What The George Zimmerman Jury Will Likely Hear About The Law Of Self Defense
For more than a year, supporters of both sides have engaged in endless debate about the wisdom of Florida’s Stand Your Ground law and whether George Zimmerman was lawfully defending himself against Trayvon Martin.
And since the trial is nearly over, I have taken the opportunity to provide a model of the Self Defense Instructions that will actually be read to George Zimmerman’s jury. The model instruction is taken directly from Florida’s Standard Jury Instruction 3.6(f) “Justifiable Use of Deadly Force”.
It is my belief that if supporters for each side know how the jury will actually be instructed, the discourse will be more focused, reasoned, and constructive.
Finally, I expect the both the State and the Defense to request additional, special instructions regarding their respective theories.
For example, one of the most important issues in the trial has been whether George Zimmerman was engaging in an “unlawful” act when he either:
1. Ignored the Non-Emergency Dispatch Operator; or
2. Approached Trayvon Martin and spoke to him.
If I am the defense team, I would have requested a special jury instruction that it was neither “unlawful” to ignore the Non-Emergency Dispatch Operator, nor unlawful to approach Trayvon Martin and speak with him. See Gibbs v. State, 789 So. 2d 443 (Fla. 4th DCA 2001) (Words alone do not constitute provocation.)
If I am the State, I not only vigorously oppose any such request, I request an instruction that it was unlawful to ignore the 911 operator. (I would note though, that there is no law that supports such an instruction.)
But for now, the model jury instruction.
Justifiable Use of Deadly Force
An issue in this case is whether George Zimmerman acted in self-defense. It is a defense to the offense with which George Zimmerman is charged if the death of Trayvon Martin resulted from the justifiable use of deadly force. “Deadly force” means force likely to cause death or great bodily harm.
When Deadly Force is Justified
A person is justified in using deadly force if he reasonably believes that such force is necessary to prevent imminent death or great bodily harm to himself.
When Deadly Force is Not Justified
The use of deadly force is not justifiable if you find George Zimmerman initially provoked the use of force against himself, by force or the threat of force, unless:
1. The force asserted toward George Zimmerman was so great that he reasonably believed that he was in imminent danger of death or great bodily harm and had exhausted every reasonable means to escape the danger, other than using deadly force on Trayvon Martin; or
2. In good faith, George Zimmerman withdrew from physical contact with Trayvon Martin and clearly indicated to Trayvon Martin that he wanted to withdraw and stop the use of deadly force, but Trayvon Martin continued or resumed the use of force.
Judging Circumstances of Deadly Force
In deciding whether George Zimmerman was justified in the use of deadly force, you must judge him by the circumstances by which he was surrounded at the time the force was used.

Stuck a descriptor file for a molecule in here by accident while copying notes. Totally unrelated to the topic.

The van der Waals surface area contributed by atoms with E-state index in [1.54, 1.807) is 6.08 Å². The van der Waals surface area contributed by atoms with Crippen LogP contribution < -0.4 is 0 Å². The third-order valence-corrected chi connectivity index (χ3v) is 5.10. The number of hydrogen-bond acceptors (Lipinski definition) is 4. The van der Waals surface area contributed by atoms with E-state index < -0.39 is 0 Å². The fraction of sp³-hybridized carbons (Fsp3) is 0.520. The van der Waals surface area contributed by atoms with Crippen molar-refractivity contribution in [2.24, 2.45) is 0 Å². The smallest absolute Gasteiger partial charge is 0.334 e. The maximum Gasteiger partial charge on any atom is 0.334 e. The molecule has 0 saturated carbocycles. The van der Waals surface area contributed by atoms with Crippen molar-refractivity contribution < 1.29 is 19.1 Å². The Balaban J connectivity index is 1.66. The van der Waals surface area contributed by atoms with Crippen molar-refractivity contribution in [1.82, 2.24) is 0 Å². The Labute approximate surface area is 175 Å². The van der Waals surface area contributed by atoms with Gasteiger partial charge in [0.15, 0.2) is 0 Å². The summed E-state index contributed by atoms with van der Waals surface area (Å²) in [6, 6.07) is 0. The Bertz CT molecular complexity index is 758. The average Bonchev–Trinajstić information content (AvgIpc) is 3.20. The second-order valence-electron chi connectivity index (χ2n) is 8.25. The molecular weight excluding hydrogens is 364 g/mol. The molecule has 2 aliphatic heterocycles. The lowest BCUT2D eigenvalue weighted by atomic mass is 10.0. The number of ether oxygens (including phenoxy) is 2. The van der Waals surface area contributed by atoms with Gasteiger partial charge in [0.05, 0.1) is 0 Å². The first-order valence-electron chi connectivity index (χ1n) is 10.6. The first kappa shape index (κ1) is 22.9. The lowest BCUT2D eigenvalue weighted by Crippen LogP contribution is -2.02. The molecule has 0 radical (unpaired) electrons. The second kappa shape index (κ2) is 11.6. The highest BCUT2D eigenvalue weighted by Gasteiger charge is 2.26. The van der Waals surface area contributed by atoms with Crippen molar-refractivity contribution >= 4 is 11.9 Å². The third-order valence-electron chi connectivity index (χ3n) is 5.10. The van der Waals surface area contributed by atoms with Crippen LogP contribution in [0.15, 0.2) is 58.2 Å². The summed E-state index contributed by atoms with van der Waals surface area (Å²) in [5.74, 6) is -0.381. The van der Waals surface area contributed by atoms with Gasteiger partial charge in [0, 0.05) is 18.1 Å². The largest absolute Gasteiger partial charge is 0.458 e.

The danger facing George Zimmerman need not have been actual; however, to justify the use of deadly force, the appearance of danger must have been so real that a reasonably cautious and prudent person under the same circumstances would have believed that the danger could be avoided only through the use of that force. Based upon appearances, George Zimmerman must have actually believed that the danger was real.
No Duty to Retreat
If George Zimmerman was attacked in any place where he had a right to be, he had no duty to retreat and had the right to stand his ground and meet force with force, including deadly force, if he reasonably believed that it was necessary to do so to prevent death or great bodily harm to himself or to prevent the commission of a forcible felony.
Reputation of Victim
If you find that Trayvon Martin had a reputation of being a violent and dangerous person and that his reputation was known to George Zimmerman, you may consider this fact in determining whether the actions of George Zimmerman were those of a reasonable person in dealing with an individual of that reputation.
In considering the issue of self-defense, you may take into account the relative physical abilities and capacities of George Zimmerman and Trayvon Martin.
If in your consideration of the issue of self-defense you have a reasonable doubt on the question of whether George Zimmerman was justified in the use of deadly force, you should find George Zimmerman not guilty.
However, if from the evidence you are convinced that George Zimmerman was not justified in the use of deadly force, you should find him guilty if all the elements of the charge have been proved.
[photo via AP]
This post republished with permission from Richard Hornsby.
Richard Hornsby is a board certified Florida criminal trial lawyer. His website is: richardhornsby.com.
Past President, Central Florida Association of Criminal Defense Lawyers
2007 Best of the Bar, Criminal Defense, Orlando Business Journal
Richard E. Hornsby, P.A.
1217 E. Robinson Street
Orlando, FL 32801-2115
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